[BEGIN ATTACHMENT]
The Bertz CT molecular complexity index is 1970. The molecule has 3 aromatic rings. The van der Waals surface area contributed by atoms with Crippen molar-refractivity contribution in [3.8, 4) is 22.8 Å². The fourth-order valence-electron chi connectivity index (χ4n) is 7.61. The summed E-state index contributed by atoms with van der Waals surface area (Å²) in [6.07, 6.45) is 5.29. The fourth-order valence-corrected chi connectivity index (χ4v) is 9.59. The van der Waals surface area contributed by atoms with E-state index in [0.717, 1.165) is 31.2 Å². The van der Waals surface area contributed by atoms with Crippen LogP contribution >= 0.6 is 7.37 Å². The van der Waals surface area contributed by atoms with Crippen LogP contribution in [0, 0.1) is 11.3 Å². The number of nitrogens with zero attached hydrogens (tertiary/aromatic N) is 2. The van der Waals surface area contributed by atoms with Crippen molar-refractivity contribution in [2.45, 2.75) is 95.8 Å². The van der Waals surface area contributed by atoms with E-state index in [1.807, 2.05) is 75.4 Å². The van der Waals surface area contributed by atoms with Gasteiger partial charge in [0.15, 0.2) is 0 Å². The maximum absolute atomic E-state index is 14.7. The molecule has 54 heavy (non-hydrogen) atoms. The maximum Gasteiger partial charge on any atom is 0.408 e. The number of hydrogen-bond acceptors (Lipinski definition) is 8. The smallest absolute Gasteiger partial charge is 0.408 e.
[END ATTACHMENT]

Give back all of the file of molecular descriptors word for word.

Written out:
The Bertz CT molecular complexity index is 1970. The molecule has 3 aromatic rings. The van der Waals surface area contributed by atoms with Crippen molar-refractivity contribution in [3.8, 4) is 22.8 Å². The fourth-order valence-electron chi connectivity index (χ4n) is 7.61. The summed E-state index contributed by atoms with van der Waals surface area (Å²) in [6.07, 6.45) is 5.29. The fourth-order valence-corrected chi connectivity index (χ4v) is 9.59. The van der Waals surface area contributed by atoms with E-state index in [0.717, 1.165) is 31.2 Å². The van der Waals surface area contributed by atoms with Crippen LogP contribution >= 0.6 is 7.37 Å². The van der Waals surface area contributed by atoms with Crippen LogP contribution in [0, 0.1) is 11.3 Å². The number of nitrogens with zero attached hydrogens (tertiary/aromatic N) is 2. The van der Waals surface area contributed by atoms with Crippen molar-refractivity contribution in [2.45, 2.75) is 95.8 Å². The van der Waals surface area contributed by atoms with E-state index in [1.807, 2.05) is 75.4 Å². The van der Waals surface area contributed by atoms with Gasteiger partial charge in [0.15, 0.2) is 0 Å². The maximum absolute atomic E-state index is 14.7. The molecule has 54 heavy (non-hydrogen) atoms. The maximum Gasteiger partial charge on any atom is 0.408 e. The number of hydrogen-bond acceptors (Lipinski definition) is 8. The smallest absolute Gasteiger partial charge is 0.408 e.